After a very average sale at Historics followed by a reportedly mediocre effort by H & H at Newbury, we approached Coys annual Ascot offering with a sense that perhaps the classic car market was falling – it was a mood not helped by an apocalyptic hail storm as we arrived and the low numbers of people there an hour before the sale.
Fortunately a delay in the start of the sale, to allow a certain celebrity buyer to get through the traffic, saw the audience swell and it was good to see a phalanx of Coys’ staff on the telephones.
In fact, Coys themselves deserve a pat on the back because their telephone activity gave the bidding some energy and they had obviously worked hard with their clients since the publication of the catalogue to establish achievable reserves often substantially below the published estimates.
This was seen on the very first car lot – a beautifully presented MGA with a published estimate of £18-22,000 that was sold for £16,000. And that set the tone with a very overpriced Mini Pickup and a very average Mercedes Fintail saloon being the first failures on the day.
First Aston Martin was an uncatalogued late entry – a deceased’s sale of a one owner 1971 DBS V8 Automatic. Presented in Dark Blue with Black upholstery, its topside condition, which was poor, was balanced by the fact that the sills and underside had all been renewed. It made a very creditable £19,000. This contrasted wildly with a 1953 DB2/4. Wrongly catalogued as a Fixed Head Coupe, this was a standard car, superbly restored with the exception of the body that was presented in bare polished aluminium. The catalogue and auctioneer said that the car could be left like that or painted to a new owner’s colour choice. But that was not realistic as there was not a smooth panel on the car – so the unsuccessful bid of £76,000 was probably a good shout!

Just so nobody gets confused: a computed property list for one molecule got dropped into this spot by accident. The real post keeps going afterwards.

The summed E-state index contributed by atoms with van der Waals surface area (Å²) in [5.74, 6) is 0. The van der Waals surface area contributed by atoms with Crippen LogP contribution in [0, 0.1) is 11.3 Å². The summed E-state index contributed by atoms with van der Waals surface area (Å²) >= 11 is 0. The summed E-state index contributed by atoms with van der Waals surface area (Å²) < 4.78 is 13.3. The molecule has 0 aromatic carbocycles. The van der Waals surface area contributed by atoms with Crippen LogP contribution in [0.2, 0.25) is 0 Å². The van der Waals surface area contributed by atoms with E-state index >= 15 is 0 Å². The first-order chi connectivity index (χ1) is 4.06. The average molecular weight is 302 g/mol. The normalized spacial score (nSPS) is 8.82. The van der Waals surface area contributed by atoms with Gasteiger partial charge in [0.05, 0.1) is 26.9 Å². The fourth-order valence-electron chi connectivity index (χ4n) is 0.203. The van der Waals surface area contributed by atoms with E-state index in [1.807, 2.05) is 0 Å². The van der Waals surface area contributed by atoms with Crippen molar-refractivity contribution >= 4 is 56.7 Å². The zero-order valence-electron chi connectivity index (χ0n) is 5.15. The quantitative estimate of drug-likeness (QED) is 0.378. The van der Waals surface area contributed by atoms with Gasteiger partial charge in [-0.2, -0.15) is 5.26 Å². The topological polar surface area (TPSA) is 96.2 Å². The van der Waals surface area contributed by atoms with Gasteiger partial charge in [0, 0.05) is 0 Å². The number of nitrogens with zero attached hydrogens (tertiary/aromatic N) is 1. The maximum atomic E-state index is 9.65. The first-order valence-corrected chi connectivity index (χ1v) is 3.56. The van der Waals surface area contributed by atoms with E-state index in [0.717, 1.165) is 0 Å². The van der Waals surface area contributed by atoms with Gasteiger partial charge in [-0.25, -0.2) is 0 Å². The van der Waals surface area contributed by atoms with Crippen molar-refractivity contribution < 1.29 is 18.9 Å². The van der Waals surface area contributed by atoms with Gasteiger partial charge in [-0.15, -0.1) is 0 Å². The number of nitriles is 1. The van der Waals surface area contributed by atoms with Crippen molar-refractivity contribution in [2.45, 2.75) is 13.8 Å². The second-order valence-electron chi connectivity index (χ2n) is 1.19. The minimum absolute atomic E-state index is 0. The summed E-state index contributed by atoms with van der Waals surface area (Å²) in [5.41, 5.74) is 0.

The final Aston was a left hand drive Vantage Supercharged – well presented with just 10,500 kilometres, it gave good value to the buyer at a hammer price of £70,000. These Supercharged cars are great value but cannot be overpriced.
The star of the show, an ex Jenson Button Enzo Ferrari went to a telephone buyer at £875,000 - in fact the telephones were a star turn in terms of sales and, in the case of a 1951 Mercedes Cabriolet, perhaps guilty of a certain amount of smoke and mirrors. Two telephone bidders had apparently conducted a vibrant bidding war that took the car from £27,000 to £35,000 in £1,000 increments – then a bid in the hall took the price to £35,500 and the telephones threw in the towel!
But overall it was a good day and Chris Evans paid back the sale’s patience buying a 1976 MGBGT V8 for just £13,000 – not a Ferrari or a tractor but a good old English classic. The market is safe for a while yet.